Methods: The insights of this study derive from 30 in-depth interviews with Muslim youth from three Canadian metropolitan cities. Participants were identified through social networks, mosques, community organizations, schools and universities in Calgary, Toronto, and Vancouver, with 10 participants from each location. Convenient and snowball strategies of data collection were applied with attention to maximum variation strategy to gain a diverse religious and ethnic perspective. In all, we interviewed 18 males and 12 females between the ages 18 and 30, belonging to a variety of ethnic and cultural backgrounds and coming from various countries of origin including Afghanistan, Egypt, India, Indonesia, Pakistan, Palestine, and Turkey. Narrative inquiry, located within the constructionist framework, has developed as a means of exploring lived experience, making sense, communication, and the interplay of individual and social, cultural and discoursal factors.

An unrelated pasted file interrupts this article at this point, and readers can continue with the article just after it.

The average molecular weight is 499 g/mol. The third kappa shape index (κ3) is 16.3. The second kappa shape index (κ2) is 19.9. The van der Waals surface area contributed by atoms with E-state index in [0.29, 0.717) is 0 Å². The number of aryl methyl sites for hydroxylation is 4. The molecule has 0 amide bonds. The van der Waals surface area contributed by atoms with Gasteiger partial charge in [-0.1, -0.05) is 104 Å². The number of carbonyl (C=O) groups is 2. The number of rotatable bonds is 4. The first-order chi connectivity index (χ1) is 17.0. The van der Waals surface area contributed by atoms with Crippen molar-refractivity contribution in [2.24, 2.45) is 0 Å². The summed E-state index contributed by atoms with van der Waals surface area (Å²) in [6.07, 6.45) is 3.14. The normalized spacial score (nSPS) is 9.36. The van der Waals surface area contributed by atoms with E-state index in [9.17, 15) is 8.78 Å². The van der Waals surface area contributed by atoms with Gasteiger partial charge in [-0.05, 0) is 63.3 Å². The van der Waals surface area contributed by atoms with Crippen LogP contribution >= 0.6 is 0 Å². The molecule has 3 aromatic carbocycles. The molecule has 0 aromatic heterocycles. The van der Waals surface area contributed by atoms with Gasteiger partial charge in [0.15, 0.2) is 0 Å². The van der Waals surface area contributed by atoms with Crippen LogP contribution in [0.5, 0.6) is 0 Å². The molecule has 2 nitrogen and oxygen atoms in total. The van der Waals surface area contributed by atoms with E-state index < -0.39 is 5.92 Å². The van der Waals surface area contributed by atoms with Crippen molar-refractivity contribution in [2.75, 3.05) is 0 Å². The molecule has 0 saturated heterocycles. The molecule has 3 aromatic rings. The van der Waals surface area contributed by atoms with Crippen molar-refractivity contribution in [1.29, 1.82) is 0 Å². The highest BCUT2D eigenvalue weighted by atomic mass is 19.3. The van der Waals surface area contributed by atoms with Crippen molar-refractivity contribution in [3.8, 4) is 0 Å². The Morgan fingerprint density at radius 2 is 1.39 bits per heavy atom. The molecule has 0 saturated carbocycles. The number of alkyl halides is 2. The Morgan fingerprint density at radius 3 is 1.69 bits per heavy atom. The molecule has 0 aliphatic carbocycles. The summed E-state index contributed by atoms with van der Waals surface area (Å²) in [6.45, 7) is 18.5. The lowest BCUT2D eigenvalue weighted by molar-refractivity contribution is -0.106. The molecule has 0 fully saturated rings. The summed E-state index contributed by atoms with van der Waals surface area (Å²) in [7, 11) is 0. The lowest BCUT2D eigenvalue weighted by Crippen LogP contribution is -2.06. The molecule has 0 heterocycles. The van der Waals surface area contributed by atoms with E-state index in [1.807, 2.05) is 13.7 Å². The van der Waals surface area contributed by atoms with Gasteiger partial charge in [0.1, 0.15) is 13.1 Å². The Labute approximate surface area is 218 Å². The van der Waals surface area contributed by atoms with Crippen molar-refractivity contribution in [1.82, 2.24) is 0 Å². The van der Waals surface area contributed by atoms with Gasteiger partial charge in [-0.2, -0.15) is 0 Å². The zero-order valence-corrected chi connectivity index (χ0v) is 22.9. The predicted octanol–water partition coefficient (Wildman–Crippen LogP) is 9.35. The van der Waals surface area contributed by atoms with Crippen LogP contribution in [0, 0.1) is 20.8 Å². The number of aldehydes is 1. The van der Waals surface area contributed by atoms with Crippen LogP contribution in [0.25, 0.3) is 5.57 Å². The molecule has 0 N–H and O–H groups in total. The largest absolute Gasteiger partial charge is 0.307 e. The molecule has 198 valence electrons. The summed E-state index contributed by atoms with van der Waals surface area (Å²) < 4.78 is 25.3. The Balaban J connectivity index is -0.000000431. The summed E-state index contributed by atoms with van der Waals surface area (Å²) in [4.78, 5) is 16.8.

Findings: Thematic analysis of 30 interviews with CMY from Toronto, Calgary, and Vancouver, identified five major themes: a) The journey of navigating multiple, complex, and hybrid identities; b) Religious identity and spirituality; c) ‘I am not what you think I am’ - Media portrayals of Muslims; d) Claiming inclusion and belonging in the face of anti-Muslim racism; and e) Recommendations. This research contributes to the literature on Muslim youth in western countries and supports a better understanding of the concept of Islamophobia in those societies. Listening to the voices of CMY will help policy makers, practitioners, Muslim communities, and organizations to develop strategies for positive youth development.
Conclusion and Implications: Understanding Muslim youth identity formation from the perspective of youth themselves has brought forward opinions on Islam as a religion and the perceptions about the Islamic teachings and Islamic way of life. Study findings will help the Muslim communities and organizations to develop strategies for positive youth development keeping in view these shared experiences and perceptions. Overall, this study will contribute to the public discourse and policymaking to address the pressing issue of Islamophobia by supporting CMY, reiterating the need for pluralism in Canadian society.